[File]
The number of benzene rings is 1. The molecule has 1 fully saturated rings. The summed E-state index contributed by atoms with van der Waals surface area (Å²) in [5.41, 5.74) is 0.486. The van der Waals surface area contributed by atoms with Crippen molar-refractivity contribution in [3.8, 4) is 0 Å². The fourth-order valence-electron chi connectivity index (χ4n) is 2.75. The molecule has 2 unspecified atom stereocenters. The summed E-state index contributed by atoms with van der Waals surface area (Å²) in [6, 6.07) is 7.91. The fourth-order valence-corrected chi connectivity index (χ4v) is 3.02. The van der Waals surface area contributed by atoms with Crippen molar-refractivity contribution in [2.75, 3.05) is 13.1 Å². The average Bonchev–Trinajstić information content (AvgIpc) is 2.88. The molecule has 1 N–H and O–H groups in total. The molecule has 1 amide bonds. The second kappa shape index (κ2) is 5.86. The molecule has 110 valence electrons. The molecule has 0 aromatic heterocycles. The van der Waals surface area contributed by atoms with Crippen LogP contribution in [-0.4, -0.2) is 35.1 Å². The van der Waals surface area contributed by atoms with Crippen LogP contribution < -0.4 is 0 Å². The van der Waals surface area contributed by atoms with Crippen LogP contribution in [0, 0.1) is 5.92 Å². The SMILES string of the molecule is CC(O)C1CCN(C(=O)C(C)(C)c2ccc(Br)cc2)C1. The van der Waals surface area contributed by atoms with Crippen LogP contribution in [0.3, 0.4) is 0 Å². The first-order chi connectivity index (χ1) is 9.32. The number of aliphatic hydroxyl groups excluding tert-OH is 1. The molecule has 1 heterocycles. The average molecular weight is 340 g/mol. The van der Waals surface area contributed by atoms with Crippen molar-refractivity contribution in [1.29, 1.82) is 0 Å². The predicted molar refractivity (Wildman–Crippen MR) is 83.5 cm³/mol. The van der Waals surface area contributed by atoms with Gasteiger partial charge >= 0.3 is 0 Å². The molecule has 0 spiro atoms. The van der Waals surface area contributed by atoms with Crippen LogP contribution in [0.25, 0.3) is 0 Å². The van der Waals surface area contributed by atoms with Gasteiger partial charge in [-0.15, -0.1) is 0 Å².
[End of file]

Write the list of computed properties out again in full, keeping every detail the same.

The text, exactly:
The number of benzene rings is 1. The molecule has 1 fully saturated rings. The summed E-state index contributed by atoms with van der Waals surface area (Å²) in [5.41, 5.74) is 0.486. The van der Waals surface area contributed by atoms with Crippen molar-refractivity contribution in [3.8, 4) is 0 Å². The fourth-order valence-electron chi connectivity index (χ4n) is 2.75. The molecule has 2 unspecified atom stereocenters. The summed E-state index contributed by atoms with van der Waals surface area (Å²) in [6, 6.07) is 7.91. The fourth-order valence-corrected chi connectivity index (χ4v) is 3.02. The van der Waals surface area contributed by atoms with Crippen molar-refractivity contribution in [2.75, 3.05) is 13.1 Å². The average Bonchev–Trinajstić information content (AvgIpc) is 2.88. The molecule has 1 N–H and O–H groups in total. The molecule has 1 amide bonds. The second kappa shape index (κ2) is 5.86. The molecule has 110 valence electrons. The molecule has 0 aromatic heterocycles. The van der Waals surface area contributed by atoms with Crippen LogP contribution in [-0.4, -0.2) is 35.1 Å². The van der Waals surface area contributed by atoms with Crippen LogP contribution < -0.4 is 0 Å². The van der Waals surface area contributed by atoms with Crippen LogP contribution in [0, 0.1) is 5.92 Å². The SMILES string of the molecule is CC(O)C1CCN(C(=O)C(C)(C)c2ccc(Br)cc2)C1. The van der Waals surface area contributed by atoms with Crippen LogP contribution in [0.3, 0.4) is 0 Å². The first-order chi connectivity index (χ1) is 9.32. The number of aliphatic hydroxyl groups excluding tert-OH is 1. The molecule has 1 heterocycles. The average molecular weight is 340 g/mol. The van der Waals surface area contributed by atoms with Crippen molar-refractivity contribution in [1.29, 1.82) is 0 Å². The predicted molar refractivity (Wildman–Crippen MR) is 83.5 cm³/mol. The van der Waals surface area contributed by atoms with Gasteiger partial charge >= 0.3 is 0 Å². The molecule has 0 spiro atoms. The van der Waals surface area contributed by atoms with Crippen LogP contribution in [0.25, 0.3) is 0 Å². The van der Waals surface area contributed by atoms with Gasteiger partial charge in [-0.15, -0.1) is 0 Å².